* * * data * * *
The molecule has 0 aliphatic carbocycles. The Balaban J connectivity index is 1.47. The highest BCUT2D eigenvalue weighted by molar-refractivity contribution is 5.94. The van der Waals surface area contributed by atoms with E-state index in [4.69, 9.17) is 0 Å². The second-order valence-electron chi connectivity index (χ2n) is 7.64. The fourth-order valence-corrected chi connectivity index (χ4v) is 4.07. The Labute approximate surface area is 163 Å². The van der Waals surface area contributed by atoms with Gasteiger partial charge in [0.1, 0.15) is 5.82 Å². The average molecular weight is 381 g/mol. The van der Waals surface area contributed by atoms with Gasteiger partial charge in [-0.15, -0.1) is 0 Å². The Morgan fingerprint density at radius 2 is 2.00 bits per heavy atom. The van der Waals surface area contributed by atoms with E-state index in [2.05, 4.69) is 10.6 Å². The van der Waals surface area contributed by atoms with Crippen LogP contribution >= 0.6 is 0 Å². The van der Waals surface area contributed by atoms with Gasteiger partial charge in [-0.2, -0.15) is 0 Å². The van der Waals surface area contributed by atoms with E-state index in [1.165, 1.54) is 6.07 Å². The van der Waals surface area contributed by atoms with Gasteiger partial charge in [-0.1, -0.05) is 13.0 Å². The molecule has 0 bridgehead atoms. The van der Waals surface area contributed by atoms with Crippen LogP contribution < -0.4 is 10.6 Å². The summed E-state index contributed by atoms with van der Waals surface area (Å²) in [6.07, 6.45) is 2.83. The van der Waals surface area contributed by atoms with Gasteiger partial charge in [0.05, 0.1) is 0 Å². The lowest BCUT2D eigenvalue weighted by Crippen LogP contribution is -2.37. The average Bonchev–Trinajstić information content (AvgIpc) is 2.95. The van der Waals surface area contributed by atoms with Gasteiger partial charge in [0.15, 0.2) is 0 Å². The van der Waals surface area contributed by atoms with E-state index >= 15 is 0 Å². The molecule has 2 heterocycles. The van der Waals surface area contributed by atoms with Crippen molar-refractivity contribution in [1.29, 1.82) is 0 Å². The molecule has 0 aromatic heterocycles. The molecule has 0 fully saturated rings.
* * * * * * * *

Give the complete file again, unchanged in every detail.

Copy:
The molecule has 0 aliphatic carbocycles. The Balaban J connectivity index is 1.47. The highest BCUT2D eigenvalue weighted by molar-refractivity contribution is 5.94. The van der Waals surface area contributed by atoms with E-state index in [4.69, 9.17) is 0 Å². The second-order valence-electron chi connectivity index (χ2n) is 7.64. The fourth-order valence-corrected chi connectivity index (χ4v) is 4.07. The Labute approximate surface area is 163 Å². The van der Waals surface area contributed by atoms with Gasteiger partial charge in [0.1, 0.15) is 5.82 Å². The average molecular weight is 381 g/mol. The van der Waals surface area contributed by atoms with Gasteiger partial charge in [-0.15, -0.1) is 0 Å². The Morgan fingerprint density at radius 2 is 2.00 bits per heavy atom. The van der Waals surface area contributed by atoms with E-state index in [2.05, 4.69) is 10.6 Å². The van der Waals surface area contributed by atoms with Crippen LogP contribution >= 0.6 is 0 Å². The van der Waals surface area contributed by atoms with Gasteiger partial charge in [-0.2, -0.15) is 0 Å². The van der Waals surface area contributed by atoms with E-state index in [1.165, 1.54) is 6.07 Å². The van der Waals surface area contributed by atoms with Gasteiger partial charge in [-0.1, -0.05) is 13.0 Å². The molecule has 0 bridgehead atoms. The van der Waals surface area contributed by atoms with Crippen LogP contribution < -0.4 is 10.6 Å². The summed E-state index contributed by atoms with van der Waals surface area (Å²) in [6.07, 6.45) is 2.83. The van der Waals surface area contributed by atoms with Gasteiger partial charge in [0.05, 0.1) is 0 Å². The lowest BCUT2D eigenvalue weighted by Crippen LogP contribution is -2.37. The average Bonchev–Trinajstić information content (AvgIpc) is 2.95. The van der Waals surface area contributed by atoms with Gasteiger partial charge in [0.15, 0.2) is 0 Å². The van der Waals surface area contributed by atoms with E-state index >= 15 is 0 Å². The molecule has 2 heterocycles. The van der Waals surface area contributed by atoms with Crippen molar-refractivity contribution in [1.29, 1.82) is 0 Å². The molecule has 0 aromatic heterocycles. The molecule has 0 fully saturated rings.